Symposium “The Periodic Table Through Space and Time’’
The Periodic Table Through Space and Time
(10 – 13 September, 2019, St. Petersburg)
The 2019 year is claimed as the International Year of the Periodic Table of Chemical Elements. This initiative was supported by many international organizations, including the International Astronomical Union (IAU). In September 9-13 of 2019, Saint-Petersburg (Russia) hosts the XXI Jubilee Mendeleev Congress on General and Applied Chemistry (http://mendeleev2019.ru/index.php/en/).
During this Congress, in Sept. 10-13 of 2019, we hold the Symposium “The Periodic Table Through Space and Time’’.
The basic law of the Universe is that it is constantly changing.These changes have been going on for almost 13.8 billion years. All the properties of the Universe: structural, thermal, ionization and, of course, chemical, were and are evolving. In the first few minutes during the Big Bang nucleosynthesis the first chemical elements appeared in the Universe: hydrogen and helium with a very small admixture of lithium. To compile the first Periodic Table only few cells would suffice but cosmologists are interested in this table, since the abundance of these very first chemical elements is a critical test of cosmological theories.
In about a hundred of millions of years, when the first stars have appeared, the process of nuclear fusion began in their bowels and as a result we got such an amazing variety of chemical elements. Part of this wealth is forever buried in the depths of extinct stars, but a significant fraction was expelled into space as a result of mass loss by stars and in grandiose stellar explosions. These elements came into interstellar matter (gas and dust), which new stars and planets were formed out. Astrophysicists use very sophisticated observational and theoretical techniques to understand what chemical elements the stars and the interstellar matter are composed of and how the great cycle of chemical production and exchange is working in space. The Periodic Table helps them very much. Now it contains 118 elements. Eighty stable elements and four radioactive elements are considered primordial, i.e. of space origin. The remaining 34 were discovered after they were produced synthetically.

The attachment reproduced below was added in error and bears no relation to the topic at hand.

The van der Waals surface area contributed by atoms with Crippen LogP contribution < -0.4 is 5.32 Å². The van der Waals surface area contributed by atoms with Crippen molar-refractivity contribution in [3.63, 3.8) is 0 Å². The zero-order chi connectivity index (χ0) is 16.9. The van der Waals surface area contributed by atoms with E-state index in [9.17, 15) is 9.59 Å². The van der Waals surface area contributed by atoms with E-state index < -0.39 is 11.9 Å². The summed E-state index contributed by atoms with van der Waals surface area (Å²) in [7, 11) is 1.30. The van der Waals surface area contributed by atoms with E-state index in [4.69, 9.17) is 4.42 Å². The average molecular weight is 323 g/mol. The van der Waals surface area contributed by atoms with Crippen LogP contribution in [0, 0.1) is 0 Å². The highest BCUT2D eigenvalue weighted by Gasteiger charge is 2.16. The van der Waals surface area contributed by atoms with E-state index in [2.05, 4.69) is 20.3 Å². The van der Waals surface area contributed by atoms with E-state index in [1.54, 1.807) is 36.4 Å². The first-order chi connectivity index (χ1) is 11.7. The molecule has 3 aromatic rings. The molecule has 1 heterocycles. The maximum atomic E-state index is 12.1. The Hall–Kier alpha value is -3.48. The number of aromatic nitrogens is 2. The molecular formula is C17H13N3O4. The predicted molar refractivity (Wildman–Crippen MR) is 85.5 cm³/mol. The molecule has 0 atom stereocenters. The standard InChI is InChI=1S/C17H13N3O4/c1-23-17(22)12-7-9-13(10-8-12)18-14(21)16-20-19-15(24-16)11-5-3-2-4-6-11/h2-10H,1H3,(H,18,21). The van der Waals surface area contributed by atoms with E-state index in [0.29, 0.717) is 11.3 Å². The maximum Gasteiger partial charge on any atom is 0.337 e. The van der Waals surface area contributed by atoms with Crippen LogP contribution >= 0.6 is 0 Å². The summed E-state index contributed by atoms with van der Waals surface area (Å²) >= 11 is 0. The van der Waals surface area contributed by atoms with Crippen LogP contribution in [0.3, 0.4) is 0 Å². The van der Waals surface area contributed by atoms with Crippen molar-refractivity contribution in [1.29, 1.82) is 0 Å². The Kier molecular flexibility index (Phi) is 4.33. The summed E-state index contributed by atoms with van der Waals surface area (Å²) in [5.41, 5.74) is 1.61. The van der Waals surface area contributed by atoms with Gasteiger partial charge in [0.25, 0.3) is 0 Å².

The variety of chemical elements has caused the development of various processes of formation and destruction of compounds of chemical elements. i.е. molecules. One of the most important results of the chemical evolution (for us, not for the Universe itself) was the appearance of living beings that are trying to understand how it all happened. Astrochemists are studying the cosmic sources of the origin of about 200 molecules (and 400 molecular isotopologues) observed in space, including the most important organic compounds and very complex chemical processes in space. Ultimately, to understand the origin of life, this knowledge can be decisive.
At this Symposium leading cosmologists, astrophysicists and astrochemists are to define the current state of the issues presented above and exchange in new ideas and prospects. Celebration of 150-th anniversary years of the Periodic Table of chemical elements is a very important step in scientific progress that will never stop.
Main topics of the Symposium are:
— Big Bang and stellar nucleosynthesis
— Chemical evolution of the Universe: observations and models
— Elemental abundances: a key to stellar physics
Invited speakers: to be confirmed.
Scientific Organizing Committee:
Ewine van DISHOECK (The Netherlands, Co-Chair)
Boris SHUSTOV (Russia, Co-Chair )
Lyudmila MASHONKINA (Russia, Scientific Secretary)
John COWAN (USA)
Charles COWLEY (USA)
Nicolas GREVESSE (Belgium)
John LANDSTREET (Canada)
Alexander LUTOVINOV (Russia)
Ken’ichi NOMOTO (Japan)
Nikos PRANTZOS (France)
Friedrich-Karl THIELEMANN (Switzerland)
Dmitry WIEBE (Russia)
Gang ZHAO (China)
The online registration and abstracts submission is now OPENED!
The guidelines and abstract template can be found on the Congress website page:
Please note that timely registration is essential to ensure that visa formalities can be completed in due time.
For questions related to the Symposium, you may contact with us via e-mail: